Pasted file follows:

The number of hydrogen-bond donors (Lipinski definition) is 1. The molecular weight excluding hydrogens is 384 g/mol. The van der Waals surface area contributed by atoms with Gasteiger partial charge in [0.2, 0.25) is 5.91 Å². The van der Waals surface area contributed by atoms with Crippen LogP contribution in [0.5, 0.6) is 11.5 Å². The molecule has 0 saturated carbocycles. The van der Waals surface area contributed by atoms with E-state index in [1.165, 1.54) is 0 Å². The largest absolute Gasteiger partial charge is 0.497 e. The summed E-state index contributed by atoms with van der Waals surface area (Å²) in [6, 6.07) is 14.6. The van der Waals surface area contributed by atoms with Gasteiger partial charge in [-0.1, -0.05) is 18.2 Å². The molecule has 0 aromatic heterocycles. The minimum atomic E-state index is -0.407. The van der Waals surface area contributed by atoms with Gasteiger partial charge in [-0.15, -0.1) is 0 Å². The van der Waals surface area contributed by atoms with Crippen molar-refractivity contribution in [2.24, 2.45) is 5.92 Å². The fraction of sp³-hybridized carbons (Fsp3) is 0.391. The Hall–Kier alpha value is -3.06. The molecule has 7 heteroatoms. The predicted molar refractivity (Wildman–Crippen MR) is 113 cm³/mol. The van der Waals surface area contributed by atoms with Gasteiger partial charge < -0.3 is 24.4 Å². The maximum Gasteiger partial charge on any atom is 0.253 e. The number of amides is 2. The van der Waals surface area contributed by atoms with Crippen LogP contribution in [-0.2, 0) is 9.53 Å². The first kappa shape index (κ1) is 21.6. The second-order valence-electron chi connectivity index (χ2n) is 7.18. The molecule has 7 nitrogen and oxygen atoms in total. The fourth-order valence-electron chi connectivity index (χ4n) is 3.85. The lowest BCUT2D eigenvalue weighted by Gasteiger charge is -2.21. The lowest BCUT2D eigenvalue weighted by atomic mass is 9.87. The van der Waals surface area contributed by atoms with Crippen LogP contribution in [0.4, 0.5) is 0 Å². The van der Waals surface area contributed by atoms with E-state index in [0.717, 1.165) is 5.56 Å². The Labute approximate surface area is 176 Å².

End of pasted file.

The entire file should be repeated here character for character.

The number of hydrogen-bond donors (Lipinski definition) is 1. The molecular weight excluding hydrogens is 384 g/mol. The van der Waals surface area contributed by atoms with Gasteiger partial charge in [0.2, 0.25) is 5.91 Å². The van der Waals surface area contributed by atoms with Crippen LogP contribution in [0.5, 0.6) is 11.5 Å². The molecule has 0 saturated carbocycles. The van der Waals surface area contributed by atoms with E-state index in [1.165, 1.54) is 0 Å². The largest absolute Gasteiger partial charge is 0.497 e. The summed E-state index contributed by atoms with van der Waals surface area (Å²) in [6, 6.07) is 14.6. The van der Waals surface area contributed by atoms with Gasteiger partial charge in [-0.1, -0.05) is 18.2 Å². The molecule has 0 aromatic heterocycles. The minimum atomic E-state index is -0.407. The van der Waals surface area contributed by atoms with Gasteiger partial charge in [-0.15, -0.1) is 0 Å². The van der Waals surface area contributed by atoms with Crippen molar-refractivity contribution in [2.24, 2.45) is 5.92 Å². The fraction of sp³-hybridized carbons (Fsp3) is 0.391. The Hall–Kier alpha value is -3.06. The molecule has 7 heteroatoms. The predicted molar refractivity (Wildman–Crippen MR) is 113 cm³/mol. The van der Waals surface area contributed by atoms with Gasteiger partial charge < -0.3 is 24.4 Å². The maximum Gasteiger partial charge on any atom is 0.253 e. The number of amides is 2. The van der Waals surface area contributed by atoms with Crippen LogP contribution in [-0.2, 0) is 9.53 Å². The first kappa shape index (κ1) is 21.6. The second-order valence-electron chi connectivity index (χ2n) is 7.18. The molecule has 7 nitrogen and oxygen atoms in total. The fourth-order valence-electron chi connectivity index (χ4n) is 3.85. The lowest BCUT2D eigenvalue weighted by Gasteiger charge is -2.21. The lowest BCUT2D eigenvalue weighted by atomic mass is 9.87. The van der Waals surface area contributed by atoms with Crippen LogP contribution in [0.4, 0.5) is 0 Å². The van der Waals surface area contributed by atoms with E-state index in [0.717, 1.165) is 5.56 Å². The Labute approximate surface area is 176 Å².